Have fun! There are so many options out there even if you can’t sew.  There are all kinds of tutorials online on how to build every sort of prop, style wigs and decorate pre existing items.  Creating some part of your cosplay really gives you a great since of pride, especially when you get compliments on it.

I can’t let you leave without asking about hats! You’re a hatter, and Exquisitely Geek has never met a true hatter! How did you get started with that? What’s your favorite hat?
 
Well, I’ve always had a love of hats! I probably have over 40 hanging on my wall and on stands in my costume room. I was having a hard time matching the red in court gown so I decided to figure out how to make my own with the coordinating fabric.  Picking a favorite hat is like picking a favorite child! I’ll have to go with the two I’m proudest of; first my Lolita March Hare (which is huge) and a doll scale witch hat that was a special recreation of a destroyed hat for a customer all the way in Japan!




What are you working on right now?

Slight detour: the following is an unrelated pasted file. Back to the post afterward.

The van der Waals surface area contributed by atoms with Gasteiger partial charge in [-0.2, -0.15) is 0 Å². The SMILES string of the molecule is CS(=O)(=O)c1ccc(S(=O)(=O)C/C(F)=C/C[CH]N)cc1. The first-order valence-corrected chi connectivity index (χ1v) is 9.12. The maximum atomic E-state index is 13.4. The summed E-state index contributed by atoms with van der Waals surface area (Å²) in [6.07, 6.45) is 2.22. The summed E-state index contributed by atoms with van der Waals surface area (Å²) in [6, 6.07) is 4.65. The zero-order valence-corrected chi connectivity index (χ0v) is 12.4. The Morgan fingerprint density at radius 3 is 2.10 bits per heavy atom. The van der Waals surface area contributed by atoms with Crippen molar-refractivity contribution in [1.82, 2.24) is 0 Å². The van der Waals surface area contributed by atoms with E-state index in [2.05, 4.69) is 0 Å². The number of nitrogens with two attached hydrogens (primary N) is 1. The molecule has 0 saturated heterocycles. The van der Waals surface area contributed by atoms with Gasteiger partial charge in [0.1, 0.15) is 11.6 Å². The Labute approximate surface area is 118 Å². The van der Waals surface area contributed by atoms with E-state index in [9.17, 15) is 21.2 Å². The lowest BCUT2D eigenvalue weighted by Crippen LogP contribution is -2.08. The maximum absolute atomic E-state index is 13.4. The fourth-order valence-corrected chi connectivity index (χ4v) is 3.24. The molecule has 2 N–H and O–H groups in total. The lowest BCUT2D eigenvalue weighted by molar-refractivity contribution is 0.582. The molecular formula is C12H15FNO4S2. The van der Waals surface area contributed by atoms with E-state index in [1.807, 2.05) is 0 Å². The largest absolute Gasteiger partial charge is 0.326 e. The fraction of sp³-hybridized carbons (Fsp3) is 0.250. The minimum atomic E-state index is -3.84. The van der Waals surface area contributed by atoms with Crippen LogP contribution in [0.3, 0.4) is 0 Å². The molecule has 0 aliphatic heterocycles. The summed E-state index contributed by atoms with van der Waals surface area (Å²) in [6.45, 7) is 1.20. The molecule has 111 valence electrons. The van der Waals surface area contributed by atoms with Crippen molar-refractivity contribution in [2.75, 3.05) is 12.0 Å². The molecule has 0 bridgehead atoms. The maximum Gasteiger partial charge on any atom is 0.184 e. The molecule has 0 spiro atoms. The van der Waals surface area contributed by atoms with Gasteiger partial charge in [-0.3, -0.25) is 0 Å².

Over half of my cosplay now days is actually made for BJDs (Japanese Ball Joint Dolls).  I like create many of my dolls from blanks where I make everything: wig, eyes, clothing and face/body painting.   It really lets me combine all my favorite arts, painting, sewing and fabrication, into one little package.



Here are some of Kimi's current Doll Cosplay projects!

We know that Kimi is having a ton of fun at this year's faire in Waxahachie, TX! Hopefully, we'll see Kimi soon at a con.  Be sure to check Kimi out on Facebook and at her personal website! Thanks, Kimi for chatting with us!

Do you know of an exciting cosplayer or costume designer that we should feature? Kimi was recommended by one of our Exquisitely Geek readers, and we'd love to keep featuring artists you enjoy.  Check out the "Contact" page and let us know or leave a comment below! Until next time, stay exceptionally chic and exquisitely geek!